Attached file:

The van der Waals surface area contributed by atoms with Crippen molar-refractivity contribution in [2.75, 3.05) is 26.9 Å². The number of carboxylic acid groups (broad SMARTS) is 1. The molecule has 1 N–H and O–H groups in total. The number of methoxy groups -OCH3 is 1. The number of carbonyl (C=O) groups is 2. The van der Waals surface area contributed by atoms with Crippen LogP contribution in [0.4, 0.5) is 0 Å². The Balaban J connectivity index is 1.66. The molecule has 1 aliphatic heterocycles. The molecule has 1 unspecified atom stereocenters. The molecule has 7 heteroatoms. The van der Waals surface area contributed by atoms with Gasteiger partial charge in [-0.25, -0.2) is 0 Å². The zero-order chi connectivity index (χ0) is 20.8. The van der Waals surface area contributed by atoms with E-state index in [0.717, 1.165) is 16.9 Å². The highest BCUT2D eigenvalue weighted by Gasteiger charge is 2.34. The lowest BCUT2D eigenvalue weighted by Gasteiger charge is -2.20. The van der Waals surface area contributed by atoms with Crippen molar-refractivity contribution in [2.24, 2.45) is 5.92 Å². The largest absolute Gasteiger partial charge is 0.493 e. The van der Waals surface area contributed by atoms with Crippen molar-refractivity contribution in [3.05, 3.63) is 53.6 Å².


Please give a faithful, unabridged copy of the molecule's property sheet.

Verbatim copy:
The van der Waals surface area contributed by atoms with Crippen molar-refractivity contribution in [2.75, 3.05) is 26.9 Å². The number of carboxylic acid groups (broad SMARTS) is 1. The molecule has 1 N–H and O–H groups in total. The number of methoxy groups -OCH3 is 1. The number of carbonyl (C=O) groups is 2. The van der Waals surface area contributed by atoms with Crippen LogP contribution in [0.4, 0.5) is 0 Å². The Balaban J connectivity index is 1.66. The molecule has 1 aliphatic heterocycles. The molecule has 1 unspecified atom stereocenters. The molecule has 7 heteroatoms. The van der Waals surface area contributed by atoms with Gasteiger partial charge in [-0.25, -0.2) is 0 Å². The zero-order chi connectivity index (χ0) is 20.8. The van der Waals surface area contributed by atoms with E-state index in [0.717, 1.165) is 16.9 Å². The highest BCUT2D eigenvalue weighted by Gasteiger charge is 2.34. The lowest BCUT2D eigenvalue weighted by Gasteiger charge is -2.20. The van der Waals surface area contributed by atoms with Crippen molar-refractivity contribution in [2.24, 2.45) is 5.92 Å². The largest absolute Gasteiger partial charge is 0.493 e. The van der Waals surface area contributed by atoms with Crippen molar-refractivity contribution in [3.05, 3.63) is 53.6 Å².